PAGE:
Mortgage professionals should know that fair- lending laws and regulations apply to all commercial credit products and services for both consumer and business purposes. They also cover the entire lifecycle of a loan, including its collections and servicing.
Broadly, regulators and plaintiffs seek fair-lending enforcement actions or litigation based on three different legal theories of lending discrimination:
1. Overt discrimination: These claims typically are based on alleged direct evidence that a lender intentionally discriminated on a prohibited basis. Overt-discrimination claims also can be founded on an allegedly expressed discriminatory preference, even if the lender never acted on that preference.
2. Disparate treatment: These claims tend to arise from circumstantial evidence that a lender intentionally treated similarly situated persons differently, distinguishing among them on a prohibited basis.
3. Disparate impact: This third type of claim is in many ways the most troubling for lenders. These claims can go forward despite evidence that a lender applied a neutral policy or practice uniformly to all credit applicants. The purported basis for attacking that neutral policy or practice is that it creates a disproportionately adverse impact on members of a protected group without a proper business justification.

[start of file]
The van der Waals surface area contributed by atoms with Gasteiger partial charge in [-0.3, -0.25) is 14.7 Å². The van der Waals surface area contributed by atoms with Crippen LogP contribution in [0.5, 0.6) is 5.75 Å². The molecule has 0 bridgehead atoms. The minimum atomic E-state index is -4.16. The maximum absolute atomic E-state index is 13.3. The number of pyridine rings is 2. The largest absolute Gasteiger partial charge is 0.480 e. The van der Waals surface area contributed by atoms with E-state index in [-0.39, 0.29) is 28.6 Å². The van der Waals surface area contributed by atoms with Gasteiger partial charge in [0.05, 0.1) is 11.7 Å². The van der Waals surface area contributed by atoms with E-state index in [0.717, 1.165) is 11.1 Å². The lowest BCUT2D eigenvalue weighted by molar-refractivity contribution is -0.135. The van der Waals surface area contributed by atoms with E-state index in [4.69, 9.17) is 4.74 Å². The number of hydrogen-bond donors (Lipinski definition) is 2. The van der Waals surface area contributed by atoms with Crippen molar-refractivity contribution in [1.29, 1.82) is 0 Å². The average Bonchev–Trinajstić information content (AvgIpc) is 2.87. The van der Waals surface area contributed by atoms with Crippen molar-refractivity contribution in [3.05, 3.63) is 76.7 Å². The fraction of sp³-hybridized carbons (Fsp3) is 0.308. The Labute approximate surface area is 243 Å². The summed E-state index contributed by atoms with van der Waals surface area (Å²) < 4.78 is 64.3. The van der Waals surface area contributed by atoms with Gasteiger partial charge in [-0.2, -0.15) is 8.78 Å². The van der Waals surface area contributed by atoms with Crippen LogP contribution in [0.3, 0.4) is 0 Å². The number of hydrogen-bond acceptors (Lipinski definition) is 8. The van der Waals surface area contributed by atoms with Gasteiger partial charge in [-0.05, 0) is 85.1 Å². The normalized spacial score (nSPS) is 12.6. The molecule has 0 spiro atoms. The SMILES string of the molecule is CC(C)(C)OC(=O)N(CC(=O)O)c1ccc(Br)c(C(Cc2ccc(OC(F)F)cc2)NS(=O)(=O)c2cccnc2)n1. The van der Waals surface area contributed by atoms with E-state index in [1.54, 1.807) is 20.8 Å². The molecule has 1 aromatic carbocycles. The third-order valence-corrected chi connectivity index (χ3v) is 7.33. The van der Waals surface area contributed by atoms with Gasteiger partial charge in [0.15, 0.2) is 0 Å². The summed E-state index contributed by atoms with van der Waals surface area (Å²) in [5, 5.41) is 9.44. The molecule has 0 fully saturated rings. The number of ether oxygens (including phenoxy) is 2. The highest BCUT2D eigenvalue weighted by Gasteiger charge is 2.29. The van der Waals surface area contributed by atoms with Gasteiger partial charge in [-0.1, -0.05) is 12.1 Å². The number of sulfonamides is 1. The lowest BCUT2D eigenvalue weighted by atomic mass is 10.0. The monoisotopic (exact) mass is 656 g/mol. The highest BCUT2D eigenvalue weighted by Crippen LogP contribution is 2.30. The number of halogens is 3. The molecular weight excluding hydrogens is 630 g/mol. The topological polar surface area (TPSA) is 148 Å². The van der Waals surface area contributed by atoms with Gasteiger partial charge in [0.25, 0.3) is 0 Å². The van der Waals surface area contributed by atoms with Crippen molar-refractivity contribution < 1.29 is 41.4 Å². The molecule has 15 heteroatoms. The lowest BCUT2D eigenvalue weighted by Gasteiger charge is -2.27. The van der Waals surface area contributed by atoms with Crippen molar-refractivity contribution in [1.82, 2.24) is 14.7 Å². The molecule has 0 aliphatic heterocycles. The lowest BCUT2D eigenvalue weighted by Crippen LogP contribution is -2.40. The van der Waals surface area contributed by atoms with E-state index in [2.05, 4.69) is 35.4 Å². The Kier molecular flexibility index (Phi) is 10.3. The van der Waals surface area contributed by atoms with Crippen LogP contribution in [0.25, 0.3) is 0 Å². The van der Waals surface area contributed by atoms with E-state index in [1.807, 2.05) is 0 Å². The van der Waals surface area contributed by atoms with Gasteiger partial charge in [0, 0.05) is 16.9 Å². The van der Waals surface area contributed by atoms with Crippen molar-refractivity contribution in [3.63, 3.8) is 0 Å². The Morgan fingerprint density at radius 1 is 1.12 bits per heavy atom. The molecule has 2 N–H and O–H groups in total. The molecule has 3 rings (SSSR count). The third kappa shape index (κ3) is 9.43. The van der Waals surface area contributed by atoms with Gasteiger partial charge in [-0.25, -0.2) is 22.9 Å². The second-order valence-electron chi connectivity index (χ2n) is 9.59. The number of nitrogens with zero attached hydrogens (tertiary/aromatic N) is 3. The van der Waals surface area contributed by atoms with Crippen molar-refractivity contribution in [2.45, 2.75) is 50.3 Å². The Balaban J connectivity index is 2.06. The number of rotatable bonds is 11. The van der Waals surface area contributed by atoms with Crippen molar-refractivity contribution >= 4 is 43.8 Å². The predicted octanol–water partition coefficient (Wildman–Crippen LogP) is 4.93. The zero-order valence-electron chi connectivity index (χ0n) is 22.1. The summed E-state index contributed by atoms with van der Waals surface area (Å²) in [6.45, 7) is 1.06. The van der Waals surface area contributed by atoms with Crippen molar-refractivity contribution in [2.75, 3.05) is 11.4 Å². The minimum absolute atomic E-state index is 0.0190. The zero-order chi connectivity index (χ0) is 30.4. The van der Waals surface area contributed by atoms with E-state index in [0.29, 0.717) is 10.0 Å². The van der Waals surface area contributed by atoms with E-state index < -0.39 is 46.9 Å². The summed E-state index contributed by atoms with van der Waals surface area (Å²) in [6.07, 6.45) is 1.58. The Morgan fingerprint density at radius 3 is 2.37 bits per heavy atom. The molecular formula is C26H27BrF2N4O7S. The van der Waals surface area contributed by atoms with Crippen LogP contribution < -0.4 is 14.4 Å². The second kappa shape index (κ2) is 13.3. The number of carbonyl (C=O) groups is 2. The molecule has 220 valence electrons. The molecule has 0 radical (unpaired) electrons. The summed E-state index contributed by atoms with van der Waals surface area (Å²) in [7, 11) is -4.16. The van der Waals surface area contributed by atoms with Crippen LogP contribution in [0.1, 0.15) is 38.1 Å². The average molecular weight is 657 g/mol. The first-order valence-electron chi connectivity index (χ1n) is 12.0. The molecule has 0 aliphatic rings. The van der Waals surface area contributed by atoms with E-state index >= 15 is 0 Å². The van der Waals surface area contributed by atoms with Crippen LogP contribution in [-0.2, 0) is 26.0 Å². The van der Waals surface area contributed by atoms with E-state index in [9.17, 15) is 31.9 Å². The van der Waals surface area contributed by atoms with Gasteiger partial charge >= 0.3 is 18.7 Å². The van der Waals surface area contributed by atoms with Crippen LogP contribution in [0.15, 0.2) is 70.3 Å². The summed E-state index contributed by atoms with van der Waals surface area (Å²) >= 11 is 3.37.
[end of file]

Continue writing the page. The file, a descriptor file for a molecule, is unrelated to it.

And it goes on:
Be aware that these three types of claims can be applied to a variety of alleged practices. “Redlining” claims, for instance, assert that a lender had a practice of denying credit to specific geographic areas because of race, ethnicity or some other protected-class characteristic of its residents. “Reverse redlining” is the opposite concept, claiming that protected classes were targeted for certain products with less favorable terms, conditions or pricing.
UDAAP violations also are prohibited by Dodd-Frank. This brand of compliance is a major concern of the CFPB, and mortgage companies should know that the interpretation of whether or not a company is compliant largely is left up to the CFPB itself, although its findings can be challenged in court. The definition of these practices can be one of the most powerful tools in the CFPB’s arsenal; theoretically, almost any practice can be attacked — rightly or wrongly — under broad UDAAP standards.
When it comes to this brand of violation, there’s again good reason for lenders’ concerns about the standards’ vagueness. Nevertheless, the mortgage industry has been given some preliminary guidance. “Unfairness,” for instance, is used to describe a practice that causes — or is likely to cause — a substantial injury to consumers that is not reasonably avoidable. The injury must be one that is not outweighed by countervailing benefits to consumers or to competition. On the other hand, there also are strong indications that actual injury is not required and that a significant risk of concrete harm is sufficient.
“Deceptive” means that the given representation, omission, act or practice misleads or is likely to mislead the consumer. The consumer’s interpretation of the representation, omission, act or practice must be reasonable under the circumstances, and the misleading representation, omission, act or practice must be material. Express claims made with respect to a financial product are presumed to be material. Implied claims also may be material when evidence shows that an institution intended to imply something. Intent to deceive, however, is not necessary.
Finally, the “abusiveness” standard pertains to something that does any or all of the following: